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Stratford school’s election event - focus on the future generation’s issues





By Joe Chandler, Year 12, Stratford upon Avon School

ON Friday, 21st June, Stratford upon Avon School hosted the Stratford upon Avon Community Debate – Hear the Voice of the Future.

This event was designed to provide an opportunity for students to meet many of the parliamentary candidates for Stratford-on-Avon, to learn about their policies and the political process in general. Crucially, it also provided an opportunity for the candidates to learn from voters of the future about what is important to them.

Candidates in attendance were Chris Clarkson (Conservative), Seyi Agboola (Labour), Manuela Perteghella (Liberal Democrats) and James Crocker (Reform UK). Joining them were Cllr Olivia Hatch and Cllr Duncan Parker of the Green Party.

The event was in two parts. The first, an opportunity for candidates to meet two groups of students – a group of Year 12 students who wanted a chance to discuss their work concerning mental health, and a group of Year 7 scholars who wanted to raise the issue of poverty in the local area.

The Year 12 students are the pioneers of YMax, an important part of local charity, Young Minds Matter’s mission to support young people’s initiatives to make mental well-being a feature of their educational experience.

This meeting was a real opportunity for candidates to learn more about both the topic of mental health, particularly in our teenage community but also about our younger students’ thoughts about poverty and much more, as conversation levels in the room grew louder and louder and a huge range of topics were covered.

The second half of the afternoon was a Question Time-type event for 200 students. The candidates were greeted warmly and were given one minute and 30 seconds each to give a summary of their views and intentions for representing the Stratford-on-Avon constituency in the House of Commons.

When asked what they thought would be the biggest political priority for the students present, the candidates unequivocally centred their answers around education and future opportunities. A poll of the students prior to the candidates entering the room showed that although important, indeed it took second spot, interestingly, education was beaten into first place by healthcare and the NHS.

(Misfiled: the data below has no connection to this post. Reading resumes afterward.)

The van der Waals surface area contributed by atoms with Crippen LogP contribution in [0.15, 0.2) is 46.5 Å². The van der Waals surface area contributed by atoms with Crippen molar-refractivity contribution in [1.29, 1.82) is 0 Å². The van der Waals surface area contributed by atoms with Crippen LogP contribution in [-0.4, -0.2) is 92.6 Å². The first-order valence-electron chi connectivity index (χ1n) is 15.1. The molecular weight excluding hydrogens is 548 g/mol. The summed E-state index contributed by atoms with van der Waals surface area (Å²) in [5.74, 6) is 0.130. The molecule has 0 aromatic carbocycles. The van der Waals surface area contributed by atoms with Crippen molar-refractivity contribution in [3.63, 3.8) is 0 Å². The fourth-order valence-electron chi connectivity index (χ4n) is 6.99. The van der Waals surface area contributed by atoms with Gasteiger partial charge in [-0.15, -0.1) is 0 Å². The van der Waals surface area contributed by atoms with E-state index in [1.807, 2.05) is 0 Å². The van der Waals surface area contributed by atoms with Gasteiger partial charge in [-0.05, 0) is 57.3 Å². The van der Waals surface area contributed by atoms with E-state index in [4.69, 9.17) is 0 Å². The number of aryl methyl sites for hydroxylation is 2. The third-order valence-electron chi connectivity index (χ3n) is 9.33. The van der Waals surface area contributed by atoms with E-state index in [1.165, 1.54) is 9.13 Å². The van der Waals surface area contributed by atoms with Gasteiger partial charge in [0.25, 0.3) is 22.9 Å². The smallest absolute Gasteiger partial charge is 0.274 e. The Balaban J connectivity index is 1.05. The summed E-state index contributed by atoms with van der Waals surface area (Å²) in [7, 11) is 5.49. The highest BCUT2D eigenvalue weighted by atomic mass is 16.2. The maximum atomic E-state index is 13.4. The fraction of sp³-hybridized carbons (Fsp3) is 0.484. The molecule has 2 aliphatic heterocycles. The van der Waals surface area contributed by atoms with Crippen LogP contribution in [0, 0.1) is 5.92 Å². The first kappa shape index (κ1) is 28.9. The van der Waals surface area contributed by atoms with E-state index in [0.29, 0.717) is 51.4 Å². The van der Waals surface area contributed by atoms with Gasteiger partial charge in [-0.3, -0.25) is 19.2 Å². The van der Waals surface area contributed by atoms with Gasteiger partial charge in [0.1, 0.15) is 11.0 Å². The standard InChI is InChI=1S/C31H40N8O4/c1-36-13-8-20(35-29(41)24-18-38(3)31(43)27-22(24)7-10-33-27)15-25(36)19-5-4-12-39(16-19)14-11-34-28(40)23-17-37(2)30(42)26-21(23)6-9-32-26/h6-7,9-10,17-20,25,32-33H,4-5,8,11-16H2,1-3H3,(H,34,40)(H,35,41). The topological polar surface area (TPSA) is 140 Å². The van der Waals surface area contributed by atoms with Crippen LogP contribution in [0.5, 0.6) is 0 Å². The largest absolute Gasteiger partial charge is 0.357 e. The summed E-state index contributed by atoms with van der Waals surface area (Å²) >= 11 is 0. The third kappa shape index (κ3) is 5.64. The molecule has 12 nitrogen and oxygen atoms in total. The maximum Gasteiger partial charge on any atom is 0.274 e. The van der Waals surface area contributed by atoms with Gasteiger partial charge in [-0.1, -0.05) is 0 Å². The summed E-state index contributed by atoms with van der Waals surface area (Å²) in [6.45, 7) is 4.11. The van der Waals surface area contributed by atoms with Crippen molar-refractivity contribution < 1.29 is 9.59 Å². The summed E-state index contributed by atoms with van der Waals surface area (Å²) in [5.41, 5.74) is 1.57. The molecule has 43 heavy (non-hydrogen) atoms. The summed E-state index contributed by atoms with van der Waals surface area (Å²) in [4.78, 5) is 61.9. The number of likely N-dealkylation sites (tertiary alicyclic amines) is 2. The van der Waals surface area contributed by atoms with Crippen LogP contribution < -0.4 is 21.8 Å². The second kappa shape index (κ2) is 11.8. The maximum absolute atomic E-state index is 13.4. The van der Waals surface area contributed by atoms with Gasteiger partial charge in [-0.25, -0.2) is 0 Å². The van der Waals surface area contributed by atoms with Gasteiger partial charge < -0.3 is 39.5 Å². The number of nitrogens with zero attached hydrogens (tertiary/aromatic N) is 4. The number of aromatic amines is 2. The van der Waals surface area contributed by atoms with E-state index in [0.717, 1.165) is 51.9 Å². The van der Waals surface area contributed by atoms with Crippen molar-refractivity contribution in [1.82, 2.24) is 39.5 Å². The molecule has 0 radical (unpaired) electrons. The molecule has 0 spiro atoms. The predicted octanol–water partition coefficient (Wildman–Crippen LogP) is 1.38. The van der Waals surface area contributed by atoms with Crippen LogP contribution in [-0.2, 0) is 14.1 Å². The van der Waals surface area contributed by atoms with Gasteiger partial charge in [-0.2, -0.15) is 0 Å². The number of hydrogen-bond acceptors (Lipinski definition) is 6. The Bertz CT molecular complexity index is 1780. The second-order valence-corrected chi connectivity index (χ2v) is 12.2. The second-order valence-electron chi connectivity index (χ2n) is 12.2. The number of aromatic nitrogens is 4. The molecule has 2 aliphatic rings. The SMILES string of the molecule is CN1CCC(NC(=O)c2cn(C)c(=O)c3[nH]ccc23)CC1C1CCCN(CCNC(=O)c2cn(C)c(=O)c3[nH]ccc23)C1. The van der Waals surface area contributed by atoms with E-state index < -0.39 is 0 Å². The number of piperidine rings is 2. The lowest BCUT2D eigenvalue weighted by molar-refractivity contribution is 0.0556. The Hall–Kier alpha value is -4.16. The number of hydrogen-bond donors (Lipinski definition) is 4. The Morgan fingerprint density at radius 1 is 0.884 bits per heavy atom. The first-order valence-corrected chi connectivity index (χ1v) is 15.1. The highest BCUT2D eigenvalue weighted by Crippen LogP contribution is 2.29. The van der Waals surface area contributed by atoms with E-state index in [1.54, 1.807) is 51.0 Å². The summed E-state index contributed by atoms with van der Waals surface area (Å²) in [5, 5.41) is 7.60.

The guests proceeded to be put on the spot by students posing weighty questions: green energy, policing and public safety, affordable housing, tuition fees and more.

The culmination of the event was a session which focused on how students could make their voices heard, advice on careers in activism and politics.

After the debate was over, it was great to see many students staying behind in order to speak with the parliamentary candidates individually and ask them for advice on careers and gaining perspective on the scale and complexity of English politics.

After speaking to many of my peers, it is clear that all of the young people in attendance felt privileged to able to be directly involved with the politicians, and that the debate provided food for thought. Being able to see politics ‘in action’ has been incredibly beneficial and not only to those just about to start politics A-level in September, but to all of us.

It has given us the feeling that we are recognised and heard, as younger members of society.

All of us at Stratford-upon-Avon School would like to thank the candidates and councillors for taking time out of their busy schedules to join us. Who knows, maybe in the future, it will be one of us who was there in the audience on Friday who is running for election.



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